Torque, moment or moment of force (see the terminology below), is the tendency of a force to rotate an object about an axis, fulcrum, or pivot. Just as a force is a push or a pull, a torque can be thought of as a twist to an object. Mathematically, torque is defined as the cross product of force and the lever-arm distance, which tends to produce rotation.
Loosely speaking, torque is a measure of the turning force on an object such as a bolt or a flywheel. For example, pushing or pulling the handle of a wrench connected to a nut or bolt produces a torque (turning force) that loosens or tightens the nut or bolt.
The symbol for torque is typically τ, the Greek letter tau. When it is called moment, it is commonly denoted M.
The magnitude of torque depends on three quantities: the force applied, the length of the lever arm connecting the axis to the point of force application, and the angle between the force vector and the lever arm. In symbols:
- τ is the torque vector and τ is the magnitude of the torque,
- r is the displacement vector (a vector from the point from which torque is measured to the point where force is applied), and r is the length (or magnitude) of the lever arm vector,
- F is the force vector, and F is the magnitude of the force,
- × denotes the cross product,
- θ is the angle between the force vector and the lever arm vector.
The length of the lever arm is particularly important; choosing this length appropriately lies behind the operation of levers, pulleys, gears, and most other simple machines involving a mechanical advantage.
The SI unit for torque is the newton metre (N·m). For more on the units of torque, see below.
Read more about Torque: Terminology, History, Definition and Relation To Angular Momentum, Units, Machine Torque, Relationship Between Torque, Power, and Energy, Principle of Moments, Torque Multiplier
Other articles related to "torque":
... A torque multiplier is a gear box with reduction ratios greater than 1 ... The given torque at the input gets multiplied as per the reduction ratio and transmitted to the output, thereby achieving greater torque, but with reduced rotational speed ...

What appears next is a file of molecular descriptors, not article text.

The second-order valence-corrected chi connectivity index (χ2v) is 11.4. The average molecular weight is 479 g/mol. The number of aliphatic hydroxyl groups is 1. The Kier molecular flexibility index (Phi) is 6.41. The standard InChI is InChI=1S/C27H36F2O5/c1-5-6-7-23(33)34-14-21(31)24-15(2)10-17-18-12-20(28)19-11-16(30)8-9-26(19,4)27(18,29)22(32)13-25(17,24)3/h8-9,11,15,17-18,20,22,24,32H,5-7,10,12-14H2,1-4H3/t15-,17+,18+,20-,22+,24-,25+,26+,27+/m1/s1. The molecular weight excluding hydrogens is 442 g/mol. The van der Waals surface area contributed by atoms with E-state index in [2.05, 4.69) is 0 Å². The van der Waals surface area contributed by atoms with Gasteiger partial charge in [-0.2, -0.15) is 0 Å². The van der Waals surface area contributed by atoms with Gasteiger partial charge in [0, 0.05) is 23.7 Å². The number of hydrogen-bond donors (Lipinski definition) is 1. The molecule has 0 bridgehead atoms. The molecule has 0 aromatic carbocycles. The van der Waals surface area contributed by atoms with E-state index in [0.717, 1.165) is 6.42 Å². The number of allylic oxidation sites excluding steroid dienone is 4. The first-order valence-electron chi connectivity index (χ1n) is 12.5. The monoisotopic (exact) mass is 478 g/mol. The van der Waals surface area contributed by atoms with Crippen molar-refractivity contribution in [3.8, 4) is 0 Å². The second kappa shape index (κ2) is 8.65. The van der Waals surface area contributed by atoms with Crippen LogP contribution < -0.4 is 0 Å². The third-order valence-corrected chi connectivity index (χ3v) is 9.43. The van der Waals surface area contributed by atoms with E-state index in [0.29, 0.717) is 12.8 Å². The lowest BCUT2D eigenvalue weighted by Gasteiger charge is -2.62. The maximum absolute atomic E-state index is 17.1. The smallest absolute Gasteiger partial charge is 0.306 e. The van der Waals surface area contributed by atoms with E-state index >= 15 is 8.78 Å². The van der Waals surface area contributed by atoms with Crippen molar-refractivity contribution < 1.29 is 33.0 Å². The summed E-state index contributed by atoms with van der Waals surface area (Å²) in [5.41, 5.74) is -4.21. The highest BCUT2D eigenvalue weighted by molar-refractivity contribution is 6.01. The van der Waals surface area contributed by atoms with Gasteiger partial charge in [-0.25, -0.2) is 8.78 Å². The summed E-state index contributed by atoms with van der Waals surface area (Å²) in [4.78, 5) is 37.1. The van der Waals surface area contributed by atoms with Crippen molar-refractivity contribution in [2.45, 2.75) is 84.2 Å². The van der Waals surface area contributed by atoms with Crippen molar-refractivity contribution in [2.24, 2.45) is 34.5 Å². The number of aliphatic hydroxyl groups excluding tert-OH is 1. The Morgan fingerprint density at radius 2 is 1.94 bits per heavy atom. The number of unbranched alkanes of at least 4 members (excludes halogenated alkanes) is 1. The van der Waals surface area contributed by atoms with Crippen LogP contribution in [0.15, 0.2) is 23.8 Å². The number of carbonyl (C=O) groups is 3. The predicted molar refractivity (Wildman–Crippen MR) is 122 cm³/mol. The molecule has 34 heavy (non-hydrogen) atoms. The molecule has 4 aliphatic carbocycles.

... Electric motors continue to provide torque when stalled ... The maximum torque an electric motor can produce in the long term when stalled without causing damage is called the maximum continuous stall torque ...
... The torque produced by a fluid coupling is maximum when the output stage is stalled (i.e ... is not rotating), the stall torque may also refer to the maximum output torque that a fluid coupling can produce without damage ... In the case of torque converters, the stall torque is close to or the same as the maximum output torque produced for a given input speed ...
... Stall torque is the torque which is produced by a device when the output rotational speed is zero ... It may also mean the torque load that causes the output rotational speed of a device to become zero - i.e ... This condition occurs when the load torque is greater than the motor shaft torque i.e ...
... Self aligning torque, also known as aligning torque, SAT, or Mz, is the torque that a tire creates as it rolls along, which tends to steer it, i.e ... In the presence of a non-zero slip angle, this torque tends to steer the tire toward the direction in which it is traveling, hence its name ... The magnitude of this torque can be calculated as the product of the lateral force generated at the contact patch and the distance behind the wheel centre at which ...
Famous quotes containing the word torque:
“Poetry uses the hub of a torque converter for a jello mold.”
—Diane Glancy (b. 1941)